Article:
As much as I dig the Starsiege: Tribes game, back in the day anyway – though I feel compelled to mention that the soundtrack for Tribes: Ascend, the latest one (which I haven’t played much), has a few tracks that’re utterly phenomenal – what I am talking about today is something quite different.
Having recently discovered Seth Godin, an author of a multitude of books that tend to focus on personal change and entrepreneurship. I like to consume these so-called self-help styled texts in between fiction works to shake things up, and Tribes is – in a nutshell – about leadership, about how people in modern society, more than ever, are conditioned to follow, and how because of this, leaders are needed more than ever. Regrettably, negative people will shoot down what Godin has to say as nothing new or helpful. Clearly, his works are not for those folks. I found his writings, even if some of it was obvious, to be worded in such a way to be made quite clear to me, and that’s all I needed to make some changes.
Now to understand his concept of tribes, as well as leadership, it must be said that for one, being part of a tribe is a natural human tendency. We’re pack animals, after all (though I have heard humans being referred to as herd animals, on occasion). Therein lies some of our greatest strengths, but also some of our weaknesses. Following a group is not always a good thing, but it’s not always bad either. To be in a tribe, there must be some sense of belonging yes, but also exclusion. This, too, is not always as bad as it sounds.
One’s tribe need not be that of bloodties, such as a clan, but rather a group of people who share ideals, goals and world views. The tribes of Apple and Google are cited as examples, who not only have formed a corporate tribe – for the employees – but also a tribal following. The same can be said for churches, political movements and anything to do with improving a skill.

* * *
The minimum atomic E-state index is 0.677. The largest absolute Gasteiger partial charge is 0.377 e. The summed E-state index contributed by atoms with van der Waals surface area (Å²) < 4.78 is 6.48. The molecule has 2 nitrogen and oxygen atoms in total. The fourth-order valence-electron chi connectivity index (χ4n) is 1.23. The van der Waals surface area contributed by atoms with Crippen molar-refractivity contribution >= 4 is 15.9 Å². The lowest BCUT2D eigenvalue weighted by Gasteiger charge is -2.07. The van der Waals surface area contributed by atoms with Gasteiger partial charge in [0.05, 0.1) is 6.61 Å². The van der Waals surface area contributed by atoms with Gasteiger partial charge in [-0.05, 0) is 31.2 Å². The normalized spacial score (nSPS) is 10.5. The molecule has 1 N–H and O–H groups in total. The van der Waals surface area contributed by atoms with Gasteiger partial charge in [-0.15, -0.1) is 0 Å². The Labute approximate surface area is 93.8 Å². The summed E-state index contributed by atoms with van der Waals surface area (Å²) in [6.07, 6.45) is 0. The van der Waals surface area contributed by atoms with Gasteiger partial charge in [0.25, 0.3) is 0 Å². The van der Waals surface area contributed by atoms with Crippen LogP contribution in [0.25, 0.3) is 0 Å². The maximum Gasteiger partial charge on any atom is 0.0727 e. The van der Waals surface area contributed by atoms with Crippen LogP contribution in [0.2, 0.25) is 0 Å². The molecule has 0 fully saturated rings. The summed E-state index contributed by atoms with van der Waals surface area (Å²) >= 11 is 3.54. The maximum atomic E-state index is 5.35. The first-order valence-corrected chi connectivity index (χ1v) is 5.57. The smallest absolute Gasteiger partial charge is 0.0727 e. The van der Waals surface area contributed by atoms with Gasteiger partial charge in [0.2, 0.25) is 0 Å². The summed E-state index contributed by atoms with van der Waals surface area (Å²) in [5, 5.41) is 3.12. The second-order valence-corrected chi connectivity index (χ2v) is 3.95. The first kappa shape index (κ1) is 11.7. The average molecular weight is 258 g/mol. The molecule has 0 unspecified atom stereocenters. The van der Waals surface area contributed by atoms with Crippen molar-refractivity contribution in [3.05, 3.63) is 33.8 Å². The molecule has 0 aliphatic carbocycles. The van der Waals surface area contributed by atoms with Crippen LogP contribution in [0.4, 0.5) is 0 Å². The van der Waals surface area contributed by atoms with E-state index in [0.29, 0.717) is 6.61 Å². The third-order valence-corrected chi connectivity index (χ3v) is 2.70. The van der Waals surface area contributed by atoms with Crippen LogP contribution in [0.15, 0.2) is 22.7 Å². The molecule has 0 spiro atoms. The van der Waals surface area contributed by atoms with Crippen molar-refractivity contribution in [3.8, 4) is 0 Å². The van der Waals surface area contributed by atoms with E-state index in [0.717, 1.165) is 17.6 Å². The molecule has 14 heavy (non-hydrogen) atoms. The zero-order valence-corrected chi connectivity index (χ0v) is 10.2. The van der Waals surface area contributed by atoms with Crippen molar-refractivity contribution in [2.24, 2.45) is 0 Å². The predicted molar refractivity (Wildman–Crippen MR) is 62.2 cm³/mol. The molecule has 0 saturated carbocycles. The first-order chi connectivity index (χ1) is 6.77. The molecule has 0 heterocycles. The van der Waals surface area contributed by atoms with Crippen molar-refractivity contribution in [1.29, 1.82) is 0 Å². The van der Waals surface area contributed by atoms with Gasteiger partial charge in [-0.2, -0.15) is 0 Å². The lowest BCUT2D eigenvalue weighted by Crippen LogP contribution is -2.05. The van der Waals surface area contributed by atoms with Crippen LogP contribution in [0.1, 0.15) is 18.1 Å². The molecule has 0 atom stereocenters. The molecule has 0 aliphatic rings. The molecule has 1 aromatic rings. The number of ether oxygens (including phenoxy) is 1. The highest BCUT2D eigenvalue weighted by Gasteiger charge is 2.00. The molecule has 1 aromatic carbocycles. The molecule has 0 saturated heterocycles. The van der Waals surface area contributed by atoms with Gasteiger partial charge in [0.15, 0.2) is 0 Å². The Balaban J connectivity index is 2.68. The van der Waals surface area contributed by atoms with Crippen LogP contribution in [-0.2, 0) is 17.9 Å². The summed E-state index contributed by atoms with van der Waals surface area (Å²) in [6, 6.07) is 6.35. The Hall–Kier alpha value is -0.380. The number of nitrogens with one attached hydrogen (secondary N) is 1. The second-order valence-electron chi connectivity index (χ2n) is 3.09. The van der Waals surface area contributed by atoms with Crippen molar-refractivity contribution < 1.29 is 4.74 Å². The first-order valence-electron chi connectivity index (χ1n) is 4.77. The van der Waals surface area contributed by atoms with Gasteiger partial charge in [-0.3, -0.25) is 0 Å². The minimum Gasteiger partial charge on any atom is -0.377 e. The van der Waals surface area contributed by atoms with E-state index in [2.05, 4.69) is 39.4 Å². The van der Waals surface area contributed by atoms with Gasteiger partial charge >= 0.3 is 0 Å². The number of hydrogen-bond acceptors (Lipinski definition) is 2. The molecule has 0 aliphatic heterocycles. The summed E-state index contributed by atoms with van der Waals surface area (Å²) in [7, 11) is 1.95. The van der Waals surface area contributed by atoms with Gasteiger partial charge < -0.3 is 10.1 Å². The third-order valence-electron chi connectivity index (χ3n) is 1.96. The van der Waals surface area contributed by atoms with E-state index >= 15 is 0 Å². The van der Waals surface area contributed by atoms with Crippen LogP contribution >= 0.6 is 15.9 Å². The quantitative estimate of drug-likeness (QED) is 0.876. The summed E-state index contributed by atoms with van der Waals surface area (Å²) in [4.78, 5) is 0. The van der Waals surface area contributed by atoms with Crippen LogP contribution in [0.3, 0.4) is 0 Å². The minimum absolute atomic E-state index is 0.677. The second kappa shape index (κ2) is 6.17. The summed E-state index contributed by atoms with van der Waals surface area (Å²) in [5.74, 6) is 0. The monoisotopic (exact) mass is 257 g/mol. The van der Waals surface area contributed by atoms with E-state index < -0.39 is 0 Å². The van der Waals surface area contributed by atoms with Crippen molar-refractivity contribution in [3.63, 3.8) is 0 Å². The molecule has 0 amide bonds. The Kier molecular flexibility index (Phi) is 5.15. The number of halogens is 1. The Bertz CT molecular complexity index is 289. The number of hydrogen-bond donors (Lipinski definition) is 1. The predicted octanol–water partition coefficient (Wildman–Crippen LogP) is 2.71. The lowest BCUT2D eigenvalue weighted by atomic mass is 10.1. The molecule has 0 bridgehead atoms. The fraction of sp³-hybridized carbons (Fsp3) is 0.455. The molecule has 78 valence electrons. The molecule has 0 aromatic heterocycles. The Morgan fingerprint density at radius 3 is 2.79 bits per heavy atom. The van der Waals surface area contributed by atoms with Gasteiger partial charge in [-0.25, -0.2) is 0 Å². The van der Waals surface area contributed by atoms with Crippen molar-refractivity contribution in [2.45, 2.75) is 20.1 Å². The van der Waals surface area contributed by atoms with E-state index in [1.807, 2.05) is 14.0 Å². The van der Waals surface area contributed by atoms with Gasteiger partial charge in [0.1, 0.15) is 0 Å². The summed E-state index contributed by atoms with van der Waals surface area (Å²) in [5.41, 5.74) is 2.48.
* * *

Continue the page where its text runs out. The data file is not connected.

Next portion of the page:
As an author, Seth Godin also has a bit to about self-marketing and entrepreneurship, which easily ties into the main point of being a leader. And, perhaps biggest of all, he emphasizes that leadership is not a born skill: it is acquired. It can be learned; charisma is a choice, not a gift. After interviewing a large body of leaders from many fields, it was found that there were those who were shy, those who were extroverted; those who were great at public speaking, and leaders who froze in front of a crowd. It isn’t about forcing people to follow you, it’s about finding like-minds who see something in common, and wish to realize that goal, whatever it is.
I also took away an excellent tidbit that I found hugely inspiring for a secondary character in my own fiction. This character is meant to be one of the greatest leaders of the age, but how could I write a leader without falling into cliches about Just Doing It And People Miraculously or Before The Big Battle pep-talks? Certainly there are many ways, but as I said, I was inspired by a simple point made by Godin: What makes a great leader is not someone who tells everyone what to do – it’s someone who allows their “subordinates” the freedom to do what they do best. In other words, the leader knows his men/women/soldiers/etc., and trusts them to do what they do.
One really ought to read Seth Godin’s books; I intend to absorb more, and have myself been inspired to lead, even if for a start, it means steering my life the way I want it to go. I urge you all to do the same!
Happy writing, dear readers!